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Attenuation of Alpha, Beta and Gamma Radiation in Air

 Measurement of alpha, beta, and gamma radiation by air as a function of distance

The attenuation of radiation as a function of distance can be measured using a radiation counter with a Geiger-Müller tube that is sensitive to α, β, and γ radiation.  We used exempt plastic-disc sources containing Polonium 210 (210Po), Strontium 90 (90Sr), and Cobalt 60 (60Co) to experiment with the penetrating power of α, β, and γ radiation in air.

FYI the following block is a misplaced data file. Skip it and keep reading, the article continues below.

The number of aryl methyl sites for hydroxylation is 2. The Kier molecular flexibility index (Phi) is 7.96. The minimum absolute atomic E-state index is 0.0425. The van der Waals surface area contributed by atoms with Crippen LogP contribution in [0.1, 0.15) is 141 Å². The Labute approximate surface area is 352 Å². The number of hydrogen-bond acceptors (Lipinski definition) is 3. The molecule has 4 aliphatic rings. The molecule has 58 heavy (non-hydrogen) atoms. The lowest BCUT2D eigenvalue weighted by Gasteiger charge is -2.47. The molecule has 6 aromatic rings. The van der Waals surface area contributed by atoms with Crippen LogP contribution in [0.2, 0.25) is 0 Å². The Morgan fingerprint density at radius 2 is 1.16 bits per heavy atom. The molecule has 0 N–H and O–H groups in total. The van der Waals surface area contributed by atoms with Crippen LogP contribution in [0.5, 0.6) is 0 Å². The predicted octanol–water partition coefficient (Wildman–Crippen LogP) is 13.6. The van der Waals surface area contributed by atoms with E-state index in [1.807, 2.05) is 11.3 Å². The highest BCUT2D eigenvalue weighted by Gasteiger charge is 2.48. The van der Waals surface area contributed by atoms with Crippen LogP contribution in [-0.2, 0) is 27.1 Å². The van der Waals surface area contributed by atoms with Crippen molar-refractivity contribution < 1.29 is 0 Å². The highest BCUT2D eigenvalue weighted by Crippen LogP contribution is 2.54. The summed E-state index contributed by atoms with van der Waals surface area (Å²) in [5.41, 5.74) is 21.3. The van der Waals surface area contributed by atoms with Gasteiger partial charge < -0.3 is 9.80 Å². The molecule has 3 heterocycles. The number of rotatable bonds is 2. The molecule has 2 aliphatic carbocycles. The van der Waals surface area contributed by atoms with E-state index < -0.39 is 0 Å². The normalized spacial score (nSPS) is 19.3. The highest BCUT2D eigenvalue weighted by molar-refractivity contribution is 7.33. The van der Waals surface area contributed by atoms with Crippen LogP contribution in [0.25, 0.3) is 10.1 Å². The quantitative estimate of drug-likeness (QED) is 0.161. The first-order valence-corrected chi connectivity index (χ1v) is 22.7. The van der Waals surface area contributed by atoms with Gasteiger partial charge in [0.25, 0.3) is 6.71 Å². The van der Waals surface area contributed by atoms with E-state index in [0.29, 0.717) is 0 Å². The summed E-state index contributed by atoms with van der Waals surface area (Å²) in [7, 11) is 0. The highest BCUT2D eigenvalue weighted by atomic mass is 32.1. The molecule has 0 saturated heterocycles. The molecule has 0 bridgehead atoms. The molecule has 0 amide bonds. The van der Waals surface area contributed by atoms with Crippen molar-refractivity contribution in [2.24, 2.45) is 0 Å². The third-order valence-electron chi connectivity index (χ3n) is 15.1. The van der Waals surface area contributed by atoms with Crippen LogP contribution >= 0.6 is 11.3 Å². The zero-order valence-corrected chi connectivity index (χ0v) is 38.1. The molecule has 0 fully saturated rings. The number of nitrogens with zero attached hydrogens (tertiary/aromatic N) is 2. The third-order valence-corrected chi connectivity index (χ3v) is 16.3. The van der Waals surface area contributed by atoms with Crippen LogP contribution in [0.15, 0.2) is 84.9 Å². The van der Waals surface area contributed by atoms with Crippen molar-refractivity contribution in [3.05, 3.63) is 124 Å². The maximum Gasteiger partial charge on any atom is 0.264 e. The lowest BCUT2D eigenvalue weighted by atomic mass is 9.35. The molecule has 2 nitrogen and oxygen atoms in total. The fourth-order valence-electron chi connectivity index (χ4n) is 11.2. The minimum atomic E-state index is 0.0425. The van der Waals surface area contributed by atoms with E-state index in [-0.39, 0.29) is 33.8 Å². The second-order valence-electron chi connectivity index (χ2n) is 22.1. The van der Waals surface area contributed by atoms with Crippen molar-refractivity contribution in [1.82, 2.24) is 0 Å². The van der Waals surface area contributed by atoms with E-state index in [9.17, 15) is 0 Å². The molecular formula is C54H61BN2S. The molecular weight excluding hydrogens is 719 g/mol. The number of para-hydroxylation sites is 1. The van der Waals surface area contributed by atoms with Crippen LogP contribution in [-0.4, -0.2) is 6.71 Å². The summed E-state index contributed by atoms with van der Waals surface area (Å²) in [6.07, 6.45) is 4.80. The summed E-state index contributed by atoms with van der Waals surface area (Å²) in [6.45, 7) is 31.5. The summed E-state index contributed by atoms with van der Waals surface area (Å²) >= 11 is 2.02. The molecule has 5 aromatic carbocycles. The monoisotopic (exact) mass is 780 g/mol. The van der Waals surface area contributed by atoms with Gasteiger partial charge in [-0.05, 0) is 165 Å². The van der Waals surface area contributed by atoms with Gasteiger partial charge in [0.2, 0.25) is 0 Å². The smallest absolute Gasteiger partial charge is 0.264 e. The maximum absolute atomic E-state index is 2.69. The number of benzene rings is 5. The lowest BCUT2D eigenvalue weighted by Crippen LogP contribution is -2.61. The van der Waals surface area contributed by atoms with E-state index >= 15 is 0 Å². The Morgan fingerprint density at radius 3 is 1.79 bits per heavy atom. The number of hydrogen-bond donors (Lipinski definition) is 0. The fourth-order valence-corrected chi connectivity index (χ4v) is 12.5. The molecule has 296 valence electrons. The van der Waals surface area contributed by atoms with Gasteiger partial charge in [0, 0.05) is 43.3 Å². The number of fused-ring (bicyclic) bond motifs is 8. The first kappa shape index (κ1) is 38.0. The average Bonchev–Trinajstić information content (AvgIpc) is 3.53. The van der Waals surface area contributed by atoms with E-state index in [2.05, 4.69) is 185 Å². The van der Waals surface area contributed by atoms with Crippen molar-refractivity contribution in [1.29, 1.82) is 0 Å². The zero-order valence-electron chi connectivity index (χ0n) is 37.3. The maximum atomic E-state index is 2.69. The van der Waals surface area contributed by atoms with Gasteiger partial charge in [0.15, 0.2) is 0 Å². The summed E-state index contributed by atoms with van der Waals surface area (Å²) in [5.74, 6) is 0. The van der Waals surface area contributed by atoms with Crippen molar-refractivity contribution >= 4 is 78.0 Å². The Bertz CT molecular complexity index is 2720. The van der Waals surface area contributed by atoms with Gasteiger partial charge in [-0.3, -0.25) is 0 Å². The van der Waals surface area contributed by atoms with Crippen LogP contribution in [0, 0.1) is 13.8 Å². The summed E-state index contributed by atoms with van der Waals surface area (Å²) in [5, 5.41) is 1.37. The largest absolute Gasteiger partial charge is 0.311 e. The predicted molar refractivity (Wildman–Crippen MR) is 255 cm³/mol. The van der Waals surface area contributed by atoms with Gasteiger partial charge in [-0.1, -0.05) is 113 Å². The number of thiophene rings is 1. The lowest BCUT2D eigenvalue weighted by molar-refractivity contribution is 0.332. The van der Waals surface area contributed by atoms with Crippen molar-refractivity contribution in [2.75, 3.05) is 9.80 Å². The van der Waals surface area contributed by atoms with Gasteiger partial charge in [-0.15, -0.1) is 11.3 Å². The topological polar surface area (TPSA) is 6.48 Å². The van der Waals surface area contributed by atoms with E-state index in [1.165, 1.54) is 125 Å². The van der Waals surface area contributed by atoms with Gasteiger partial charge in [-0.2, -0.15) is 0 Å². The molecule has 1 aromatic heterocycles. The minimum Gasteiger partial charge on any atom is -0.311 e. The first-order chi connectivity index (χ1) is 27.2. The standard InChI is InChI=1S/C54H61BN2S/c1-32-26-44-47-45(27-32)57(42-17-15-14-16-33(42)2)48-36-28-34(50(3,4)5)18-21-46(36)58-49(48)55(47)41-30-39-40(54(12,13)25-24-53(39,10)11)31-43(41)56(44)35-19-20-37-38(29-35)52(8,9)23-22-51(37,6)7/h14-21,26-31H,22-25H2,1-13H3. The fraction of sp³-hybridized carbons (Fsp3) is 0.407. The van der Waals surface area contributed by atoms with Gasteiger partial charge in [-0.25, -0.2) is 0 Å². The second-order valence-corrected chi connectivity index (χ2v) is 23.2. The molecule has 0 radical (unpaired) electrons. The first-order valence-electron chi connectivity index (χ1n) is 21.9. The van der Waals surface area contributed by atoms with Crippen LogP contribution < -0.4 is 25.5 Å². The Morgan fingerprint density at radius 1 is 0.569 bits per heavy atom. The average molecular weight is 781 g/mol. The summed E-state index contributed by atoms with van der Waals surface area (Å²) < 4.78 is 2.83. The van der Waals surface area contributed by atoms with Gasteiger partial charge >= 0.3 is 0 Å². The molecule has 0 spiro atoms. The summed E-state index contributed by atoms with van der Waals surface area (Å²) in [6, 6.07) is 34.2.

With the setup shown in this picture, we experimented with how radiation counts decay for each of the sources as the distance between the source and the GM tube window is increased between 1cm and 1m.  We selected the sampling distances for each source remembering that α is very short range, β has a range of about 10 cm in air, and γ gets weaker with distance but doesn’t come to a stop at any particular distance. We also assumed that the sources emit equally in all directions, and were able to calculate the effect of air’s density (~1.3 mg/cm3) in attenuating each of the radiation types.


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